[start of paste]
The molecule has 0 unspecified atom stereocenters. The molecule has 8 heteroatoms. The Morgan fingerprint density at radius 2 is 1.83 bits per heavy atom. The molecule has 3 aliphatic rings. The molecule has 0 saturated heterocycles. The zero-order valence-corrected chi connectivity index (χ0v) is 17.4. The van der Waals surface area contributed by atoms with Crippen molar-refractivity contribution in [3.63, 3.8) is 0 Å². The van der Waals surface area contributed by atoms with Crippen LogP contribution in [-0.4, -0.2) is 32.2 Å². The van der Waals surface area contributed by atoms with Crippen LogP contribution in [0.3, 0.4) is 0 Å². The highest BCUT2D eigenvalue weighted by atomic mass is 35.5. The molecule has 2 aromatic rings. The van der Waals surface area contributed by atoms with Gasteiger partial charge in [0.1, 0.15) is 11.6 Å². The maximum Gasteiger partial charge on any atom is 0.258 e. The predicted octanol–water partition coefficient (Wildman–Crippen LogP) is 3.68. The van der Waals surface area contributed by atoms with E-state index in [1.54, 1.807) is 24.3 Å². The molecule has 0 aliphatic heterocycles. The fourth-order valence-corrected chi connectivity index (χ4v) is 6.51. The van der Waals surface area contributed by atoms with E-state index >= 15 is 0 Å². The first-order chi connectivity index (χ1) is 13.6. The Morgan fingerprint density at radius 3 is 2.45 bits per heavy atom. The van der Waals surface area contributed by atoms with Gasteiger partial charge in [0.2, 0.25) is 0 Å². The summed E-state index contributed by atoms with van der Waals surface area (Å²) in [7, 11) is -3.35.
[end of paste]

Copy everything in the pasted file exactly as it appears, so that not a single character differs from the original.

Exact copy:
The molecule has 0 unspecified atom stereocenters. The molecule has 8 heteroatoms. The Morgan fingerprint density at radius 2 is 1.83 bits per heavy atom. The molecule has 3 aliphatic rings. The molecule has 0 saturated heterocycles. The zero-order valence-corrected chi connectivity index (χ0v) is 17.4. The van der Waals surface area contributed by atoms with Crippen molar-refractivity contribution in [3.63, 3.8) is 0 Å². The van der Waals surface area contributed by atoms with Crippen LogP contribution in [-0.4, -0.2) is 32.2 Å². The van der Waals surface area contributed by atoms with Crippen LogP contribution in [0.3, 0.4) is 0 Å². The highest BCUT2D eigenvalue weighted by atomic mass is 35.5. The molecule has 2 aromatic rings. The van der Waals surface area contributed by atoms with Gasteiger partial charge in [0.1, 0.15) is 11.6 Å². The maximum Gasteiger partial charge on any atom is 0.258 e. The predicted octanol–water partition coefficient (Wildman–Crippen LogP) is 3.68. The van der Waals surface area contributed by atoms with E-state index in [1.54, 1.807) is 24.3 Å². The molecule has 0 aliphatic heterocycles. The fourth-order valence-corrected chi connectivity index (χ4v) is 6.51. The van der Waals surface area contributed by atoms with E-state index >= 15 is 0 Å². The first-order chi connectivity index (χ1) is 13.6. The Morgan fingerprint density at radius 3 is 2.45 bits per heavy atom. The van der Waals surface area contributed by atoms with Gasteiger partial charge in [0.2, 0.25) is 0 Å². The summed E-state index contributed by atoms with van der Waals surface area (Å²) in [7, 11) is -3.35.